Some strange activity coming from the news surrounding Sin City 2. It’s been an active property in recent weeks, garnering much press over the potential hire of Angelina Jolie to join the selection of lithe, leather-clad women which make up that side of the Sin City cast.
Now it seems, despite a name like Jolie circling the project, that the rights for the sequel are being shopped around Hollywood, apparently indicating that Weinstein Co/Dimension has lost the rights to the sequel. This was first reported by IESB and then denied by the company in an article in Entertainment Weekly.
The latter is, according to the report in the Hollywood Reporter, still insisting that it does hold the rights. It notes a statement in EW from Bert Fields, the lawyer for The Weinstein Company, who described the rumours that the company had lost the rights at “hogwash”.
HR cites producers however saying the rights have been shopped by representatives of Frank Miller’s estate who are seeking a new place to house the sequel.
According to the HR:
“If the Weinsteins’ option did lapse, it could have happened for reasons ranging from development inactivity to a decision not to pay to re-up. Sequel rights generally require a certain amount of activity within a defined period to remain with the original rights holder, though in many deals those periods stretch much longer than the four years that have elapsed since the original “Sin City” came out.”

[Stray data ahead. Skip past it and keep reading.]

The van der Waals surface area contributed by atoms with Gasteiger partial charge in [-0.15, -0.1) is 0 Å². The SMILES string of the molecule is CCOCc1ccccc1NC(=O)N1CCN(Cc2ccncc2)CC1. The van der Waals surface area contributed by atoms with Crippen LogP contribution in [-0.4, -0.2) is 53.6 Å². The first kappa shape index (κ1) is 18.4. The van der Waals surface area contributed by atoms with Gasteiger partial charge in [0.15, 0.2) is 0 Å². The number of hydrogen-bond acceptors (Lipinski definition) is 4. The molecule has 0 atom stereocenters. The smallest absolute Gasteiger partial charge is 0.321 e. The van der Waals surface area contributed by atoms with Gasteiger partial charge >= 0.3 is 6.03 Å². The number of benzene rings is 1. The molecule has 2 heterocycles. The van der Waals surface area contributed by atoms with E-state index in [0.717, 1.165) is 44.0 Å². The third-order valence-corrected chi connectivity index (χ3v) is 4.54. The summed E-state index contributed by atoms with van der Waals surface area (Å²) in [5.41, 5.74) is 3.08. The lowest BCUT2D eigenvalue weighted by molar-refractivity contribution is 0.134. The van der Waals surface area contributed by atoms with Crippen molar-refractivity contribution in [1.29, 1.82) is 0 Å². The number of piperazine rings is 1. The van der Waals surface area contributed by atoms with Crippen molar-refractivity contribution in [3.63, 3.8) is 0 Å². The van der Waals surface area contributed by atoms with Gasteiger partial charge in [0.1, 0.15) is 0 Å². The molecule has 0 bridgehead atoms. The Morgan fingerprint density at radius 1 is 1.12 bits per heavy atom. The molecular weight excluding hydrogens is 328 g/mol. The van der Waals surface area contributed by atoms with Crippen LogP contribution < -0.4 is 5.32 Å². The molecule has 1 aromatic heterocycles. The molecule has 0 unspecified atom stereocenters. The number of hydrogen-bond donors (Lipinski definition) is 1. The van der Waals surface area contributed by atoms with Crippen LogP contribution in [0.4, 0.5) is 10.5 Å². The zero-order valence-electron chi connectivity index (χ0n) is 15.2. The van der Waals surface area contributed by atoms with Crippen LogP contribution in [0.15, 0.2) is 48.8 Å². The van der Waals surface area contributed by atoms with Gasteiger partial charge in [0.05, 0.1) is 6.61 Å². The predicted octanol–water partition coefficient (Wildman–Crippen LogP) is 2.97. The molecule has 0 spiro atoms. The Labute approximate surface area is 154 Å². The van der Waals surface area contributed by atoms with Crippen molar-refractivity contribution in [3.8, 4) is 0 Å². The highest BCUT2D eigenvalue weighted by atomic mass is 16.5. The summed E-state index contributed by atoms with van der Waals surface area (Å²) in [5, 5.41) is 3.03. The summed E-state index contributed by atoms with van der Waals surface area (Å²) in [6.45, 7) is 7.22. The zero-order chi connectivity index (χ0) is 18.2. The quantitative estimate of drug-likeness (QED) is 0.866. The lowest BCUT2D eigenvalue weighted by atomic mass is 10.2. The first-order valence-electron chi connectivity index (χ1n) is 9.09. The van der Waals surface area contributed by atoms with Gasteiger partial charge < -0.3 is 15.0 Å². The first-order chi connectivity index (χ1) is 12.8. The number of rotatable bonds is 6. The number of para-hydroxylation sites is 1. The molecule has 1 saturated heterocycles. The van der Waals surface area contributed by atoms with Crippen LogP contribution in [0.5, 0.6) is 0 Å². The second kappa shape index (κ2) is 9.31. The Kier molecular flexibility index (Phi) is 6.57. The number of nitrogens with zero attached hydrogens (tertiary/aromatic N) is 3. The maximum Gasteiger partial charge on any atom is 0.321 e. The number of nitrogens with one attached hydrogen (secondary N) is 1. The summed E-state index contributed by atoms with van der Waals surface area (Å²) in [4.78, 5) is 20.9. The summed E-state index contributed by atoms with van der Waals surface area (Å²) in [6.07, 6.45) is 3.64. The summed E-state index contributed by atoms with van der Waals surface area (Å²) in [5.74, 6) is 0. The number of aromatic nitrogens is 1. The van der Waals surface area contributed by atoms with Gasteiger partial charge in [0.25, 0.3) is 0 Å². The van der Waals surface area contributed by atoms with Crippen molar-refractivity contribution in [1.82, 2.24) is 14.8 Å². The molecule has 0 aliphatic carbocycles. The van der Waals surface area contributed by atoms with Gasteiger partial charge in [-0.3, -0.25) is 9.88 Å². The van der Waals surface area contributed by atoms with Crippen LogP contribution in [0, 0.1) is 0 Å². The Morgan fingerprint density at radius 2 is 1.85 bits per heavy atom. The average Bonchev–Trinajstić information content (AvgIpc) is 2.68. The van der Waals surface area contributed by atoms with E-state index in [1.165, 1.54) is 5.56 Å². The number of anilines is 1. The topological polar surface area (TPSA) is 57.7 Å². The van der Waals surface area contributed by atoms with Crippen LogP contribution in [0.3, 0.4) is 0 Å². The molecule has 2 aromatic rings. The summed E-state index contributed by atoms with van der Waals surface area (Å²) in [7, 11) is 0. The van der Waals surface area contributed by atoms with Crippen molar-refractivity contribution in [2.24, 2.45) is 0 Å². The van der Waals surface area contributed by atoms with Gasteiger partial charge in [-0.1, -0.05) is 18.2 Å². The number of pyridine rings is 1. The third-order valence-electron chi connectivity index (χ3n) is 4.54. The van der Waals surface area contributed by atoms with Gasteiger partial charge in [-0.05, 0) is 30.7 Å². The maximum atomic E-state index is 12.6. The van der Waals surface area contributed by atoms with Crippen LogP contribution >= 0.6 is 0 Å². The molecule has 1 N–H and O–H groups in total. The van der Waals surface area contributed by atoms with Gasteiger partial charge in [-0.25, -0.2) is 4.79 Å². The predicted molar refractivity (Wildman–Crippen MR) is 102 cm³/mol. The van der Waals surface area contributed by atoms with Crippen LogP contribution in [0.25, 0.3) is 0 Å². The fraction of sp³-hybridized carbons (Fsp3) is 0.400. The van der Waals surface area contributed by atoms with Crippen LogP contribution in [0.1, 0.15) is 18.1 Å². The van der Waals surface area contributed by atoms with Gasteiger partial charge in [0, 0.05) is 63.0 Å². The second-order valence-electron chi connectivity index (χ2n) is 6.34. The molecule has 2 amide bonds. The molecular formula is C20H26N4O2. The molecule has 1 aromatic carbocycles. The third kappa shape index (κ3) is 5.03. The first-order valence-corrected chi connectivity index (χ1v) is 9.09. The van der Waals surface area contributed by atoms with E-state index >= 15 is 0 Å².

The article indicates that Robert Rodriguez involvement in the project is not fully known as yet, although the understanding of most what that he would direct alongside Miller, akin to the working relationship on the film film.
It is possible that Miller has got a taste for directing, despite the awful reception for The Spirit, and is working to try and take the project over for himself. Rodriguez, after all, has a long-running relationship with the Weinstein’s and Dimension.
As most have noted, the original film made $158m on the back of a $40m budget, so it does seem unlikely that the Weinsteins would let a relatively bankable project fall from its grasp.